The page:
Checklist for Artists Involved in Public Art CommissionsPublished by the Local Government Association of South Australia
What to Ask Before Applying for a Public Art Commission – an article in the June/July 2000 newsletter of New Mexico Arts – Regina Chavez Chapman
Public Art Commissions, Part 1 – Henry Lydiate – Please note that this is based on UK standards
Public Art Commissions, Part 2 – Henry Lydiate – Please note that this is based on UK standards
SAMPLE Agreements and Contracts for Private Commissions:
Artist/Client Agreement – an actual sample of a contract is not given, but a lot of extremely useful information is provided about what should be included in each section of the contract, and why.
Kay Bailey – This is her Sample Commission Agreement
Charlotte Warr Anderson provides a guideline for the pricing of her commissioned work
Commission Agreement – Cegur’s Chimera Gallery of the Arts – very detailed
Commission Contract – of an oil painter
Ellen Ann Eddy – This is a series of questions she poses to her clients as well as the information she gives to them about her design process and pricing.
Linda Witte Henke posts a series of questions which she explores with prospective clients who are considering a commission:

Mary Will Sussman – very detailed Art Quilt Commission Contract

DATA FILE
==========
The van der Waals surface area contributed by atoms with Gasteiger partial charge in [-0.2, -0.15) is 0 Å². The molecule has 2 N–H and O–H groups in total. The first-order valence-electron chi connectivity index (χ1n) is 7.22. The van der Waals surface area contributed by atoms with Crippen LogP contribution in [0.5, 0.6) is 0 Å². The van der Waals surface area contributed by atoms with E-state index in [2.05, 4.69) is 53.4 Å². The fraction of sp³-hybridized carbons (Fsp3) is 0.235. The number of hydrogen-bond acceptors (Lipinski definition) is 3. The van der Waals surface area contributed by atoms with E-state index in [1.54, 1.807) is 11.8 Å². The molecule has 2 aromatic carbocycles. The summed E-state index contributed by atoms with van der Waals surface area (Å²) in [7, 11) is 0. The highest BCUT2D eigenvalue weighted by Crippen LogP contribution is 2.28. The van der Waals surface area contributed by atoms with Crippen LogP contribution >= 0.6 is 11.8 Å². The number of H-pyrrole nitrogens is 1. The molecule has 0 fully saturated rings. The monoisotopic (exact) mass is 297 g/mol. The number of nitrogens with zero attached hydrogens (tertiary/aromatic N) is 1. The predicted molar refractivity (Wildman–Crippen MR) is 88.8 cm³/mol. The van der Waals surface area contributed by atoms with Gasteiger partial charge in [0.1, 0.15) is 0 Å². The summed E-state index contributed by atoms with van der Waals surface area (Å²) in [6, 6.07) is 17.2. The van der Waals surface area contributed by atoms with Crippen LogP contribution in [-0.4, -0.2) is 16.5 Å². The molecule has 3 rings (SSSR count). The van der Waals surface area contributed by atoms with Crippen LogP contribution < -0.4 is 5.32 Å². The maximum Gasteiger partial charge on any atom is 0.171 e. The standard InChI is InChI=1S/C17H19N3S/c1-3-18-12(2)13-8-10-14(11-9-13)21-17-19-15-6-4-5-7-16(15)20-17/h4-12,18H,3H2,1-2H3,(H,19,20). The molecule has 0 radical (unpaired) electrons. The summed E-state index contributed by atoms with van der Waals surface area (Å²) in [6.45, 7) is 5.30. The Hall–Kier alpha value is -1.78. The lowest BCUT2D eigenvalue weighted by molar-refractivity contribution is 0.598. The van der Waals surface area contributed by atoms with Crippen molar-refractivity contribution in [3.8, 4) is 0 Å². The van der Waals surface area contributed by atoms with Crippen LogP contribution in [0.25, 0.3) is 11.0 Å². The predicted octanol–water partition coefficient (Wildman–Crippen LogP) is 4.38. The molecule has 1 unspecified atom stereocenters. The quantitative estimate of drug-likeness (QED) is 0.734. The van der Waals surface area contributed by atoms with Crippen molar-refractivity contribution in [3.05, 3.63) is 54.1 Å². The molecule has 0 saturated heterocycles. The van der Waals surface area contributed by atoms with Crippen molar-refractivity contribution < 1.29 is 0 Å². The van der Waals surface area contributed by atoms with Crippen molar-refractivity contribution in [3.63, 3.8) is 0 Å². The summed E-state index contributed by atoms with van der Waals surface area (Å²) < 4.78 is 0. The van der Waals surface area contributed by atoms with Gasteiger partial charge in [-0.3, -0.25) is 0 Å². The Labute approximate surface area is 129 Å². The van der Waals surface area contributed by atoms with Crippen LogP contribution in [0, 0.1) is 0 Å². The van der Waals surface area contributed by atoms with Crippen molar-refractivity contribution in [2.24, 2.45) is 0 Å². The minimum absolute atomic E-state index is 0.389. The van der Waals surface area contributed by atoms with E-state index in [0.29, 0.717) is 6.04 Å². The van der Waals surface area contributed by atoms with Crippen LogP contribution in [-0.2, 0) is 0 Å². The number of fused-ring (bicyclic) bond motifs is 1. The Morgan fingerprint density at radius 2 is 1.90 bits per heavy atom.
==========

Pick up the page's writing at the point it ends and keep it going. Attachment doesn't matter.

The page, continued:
Mary Will Sussman – very detailed Custom Made Wearable Art Contract

Thursday, July 26, 2007

Call for Papers - 2008 Symposium - Textile Society of America

Deadline: October 1, 2007
"Textiles as Cultural Expressions" is the theme for The Textile Society of America's (TSA) 11th Biennial Symposium. It convenes September 24 - 27, 2008 in Honolulu, Hawaii, providing "...an international forum for the exchange and dissemination of information about textiles worldwide, from artistic, cultural, economic, historic, political, social, and technical perspectives."
"TSA encourages presentations on textiles from
all parts of the globe and from textile-related
disciplines including (but not limited to):
anthropology, archaeology, art, art history,
conservation, cultural geography, design,
marketing, mathematics, economics, history,
indigenous traditions, linguistics, theatre, and
the physical and social sciences. Scholars, artists,
gallery and museum professionals, educators,
and lovers of textiles
are encouraged to submit
proposals. [emphasis added]
Textiles serve as a means of communicating
cultural values, as a medium for social cohesion,
and they link science and technology, architecture
and design, music and the performing arts. We are
particularly interested in explorations of textiles
as story-telling media, as mythological objects, as
“woven” archetypes, and as evidence of a life lived,
showing the interconnectedness of culture(s)
and between generation(s). "
Call for Papers Prospectus:
Symposium Information:

Wednesday, July 25, 2007

Quotable Quote - Earl G. Graves

"We keep going back, stronger, not weaker, because we will not allow rejection to beat us down. It will only strengthen our resolve. To be successful there is no other way."
Earl G. Graves

"Putting Rejection in Perspective" - Barbara Macey

If you’re feeling defeated because quilt has been rejected from an exhibition I hope that these true stories will help you to feel more positive and less isolated.